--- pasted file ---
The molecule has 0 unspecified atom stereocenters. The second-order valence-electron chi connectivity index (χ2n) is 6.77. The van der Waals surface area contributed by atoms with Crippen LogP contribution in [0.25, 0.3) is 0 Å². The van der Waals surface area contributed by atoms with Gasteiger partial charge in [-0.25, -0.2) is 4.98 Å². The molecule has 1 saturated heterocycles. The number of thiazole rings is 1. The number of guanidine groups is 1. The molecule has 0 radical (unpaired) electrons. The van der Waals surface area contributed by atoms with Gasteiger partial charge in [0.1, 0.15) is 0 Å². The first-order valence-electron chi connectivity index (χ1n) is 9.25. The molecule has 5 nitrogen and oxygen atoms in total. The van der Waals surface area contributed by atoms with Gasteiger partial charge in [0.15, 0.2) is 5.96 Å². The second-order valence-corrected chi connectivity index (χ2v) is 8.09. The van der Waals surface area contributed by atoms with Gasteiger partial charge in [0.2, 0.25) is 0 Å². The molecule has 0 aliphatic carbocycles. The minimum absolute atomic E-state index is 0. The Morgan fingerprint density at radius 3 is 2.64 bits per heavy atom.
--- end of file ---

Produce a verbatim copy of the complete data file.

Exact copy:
The molecule has 0 unspecified atom stereocenters. The second-order valence-electron chi connectivity index (χ2n) is 6.77. The van der Waals surface area contributed by atoms with Crippen LogP contribution in [0.25, 0.3) is 0 Å². The van der Waals surface area contributed by atoms with Gasteiger partial charge in [-0.25, -0.2) is 4.98 Å². The molecule has 1 saturated heterocycles. The number of thiazole rings is 1. The number of guanidine groups is 1. The molecule has 0 radical (unpaired) electrons. The van der Waals surface area contributed by atoms with Gasteiger partial charge in [0.1, 0.15) is 0 Å². The first-order valence-electron chi connectivity index (χ1n) is 9.25. The molecule has 5 nitrogen and oxygen atoms in total. The van der Waals surface area contributed by atoms with Gasteiger partial charge in [0.15, 0.2) is 5.96 Å². The second-order valence-corrected chi connectivity index (χ2v) is 8.09. The van der Waals surface area contributed by atoms with Gasteiger partial charge in [0.2, 0.25) is 0 Å². The molecule has 0 aliphatic carbocycles. The minimum absolute atomic E-state index is 0. The Morgan fingerprint density at radius 3 is 2.64 bits per heavy atom.